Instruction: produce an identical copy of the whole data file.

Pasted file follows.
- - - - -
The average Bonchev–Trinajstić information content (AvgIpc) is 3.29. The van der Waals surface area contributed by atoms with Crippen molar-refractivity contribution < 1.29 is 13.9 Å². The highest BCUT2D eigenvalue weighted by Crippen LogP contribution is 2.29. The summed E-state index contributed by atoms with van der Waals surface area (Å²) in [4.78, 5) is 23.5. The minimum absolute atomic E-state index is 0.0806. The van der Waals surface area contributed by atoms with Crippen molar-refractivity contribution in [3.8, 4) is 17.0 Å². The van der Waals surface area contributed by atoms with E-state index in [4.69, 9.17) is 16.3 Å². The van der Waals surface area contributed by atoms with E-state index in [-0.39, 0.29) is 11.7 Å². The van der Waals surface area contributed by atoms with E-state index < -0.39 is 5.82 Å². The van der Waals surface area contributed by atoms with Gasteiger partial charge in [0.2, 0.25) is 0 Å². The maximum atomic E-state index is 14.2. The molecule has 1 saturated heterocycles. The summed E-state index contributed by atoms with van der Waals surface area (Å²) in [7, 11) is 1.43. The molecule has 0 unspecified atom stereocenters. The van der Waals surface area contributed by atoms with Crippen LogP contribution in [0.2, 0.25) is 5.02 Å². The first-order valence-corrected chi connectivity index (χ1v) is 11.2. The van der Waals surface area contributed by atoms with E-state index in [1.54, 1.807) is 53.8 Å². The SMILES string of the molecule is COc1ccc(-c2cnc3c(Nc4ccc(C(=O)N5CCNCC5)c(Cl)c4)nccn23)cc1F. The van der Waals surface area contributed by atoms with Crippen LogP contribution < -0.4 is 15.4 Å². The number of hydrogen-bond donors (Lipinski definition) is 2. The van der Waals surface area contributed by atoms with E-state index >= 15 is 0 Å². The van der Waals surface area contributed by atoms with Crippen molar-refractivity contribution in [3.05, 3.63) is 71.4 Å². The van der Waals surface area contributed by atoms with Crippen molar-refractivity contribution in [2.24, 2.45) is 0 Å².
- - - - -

The average Bonchev–Trinajstić information content (AvgIpc) is 3.29. The van der Waals surface area contributed by atoms with Crippen molar-refractivity contribution < 1.29 is 13.9 Å². The highest BCUT2D eigenvalue weighted by Crippen LogP contribution is 2.29. The summed E-state index contributed by atoms with van der Waals surface area (Å²) in [4.78, 5) is 23.5. The minimum absolute atomic E-state index is 0.0806. The van der Waals surface area contributed by atoms with Crippen molar-refractivity contribution in [3.8, 4) is 17.0 Å². The van der Waals surface area contributed by atoms with E-state index in [4.69, 9.17) is 16.3 Å². The van der Waals surface area contributed by atoms with E-state index in [-0.39, 0.29) is 11.7 Å². The van der Waals surface area contributed by atoms with E-state index < -0.39 is 5.82 Å². The van der Waals surface area contributed by atoms with Gasteiger partial charge in [0.2, 0.25) is 0 Å². The maximum atomic E-state index is 14.2. The molecule has 1 saturated heterocycles. The summed E-state index contributed by atoms with van der Waals surface area (Å²) in [7, 11) is 1.43. The molecule has 0 unspecified atom stereocenters. The van der Waals surface area contributed by atoms with Crippen LogP contribution in [0.2, 0.25) is 5.02 Å². The first-order valence-corrected chi connectivity index (χ1v) is 11.2. The van der Waals surface area contributed by atoms with E-state index in [1.54, 1.807) is 53.8 Å². The SMILES string of the molecule is COc1ccc(-c2cnc3c(Nc4ccc(C(=O)N5CCNCC5)c(Cl)c4)nccn23)cc1F. The van der Waals surface area contributed by atoms with Crippen LogP contribution < -0.4 is 15.4 Å². The number of hydrogen-bond donors (Lipinski definition) is 2. The van der Waals surface area contributed by atoms with E-state index >= 15 is 0 Å². The van der Waals surface area contributed by atoms with Crippen molar-refractivity contribution in [3.05, 3.63) is 71.4 Å². The van der Waals surface area contributed by atoms with Crippen molar-refractivity contribution in [2.24, 2.45) is 0 Å².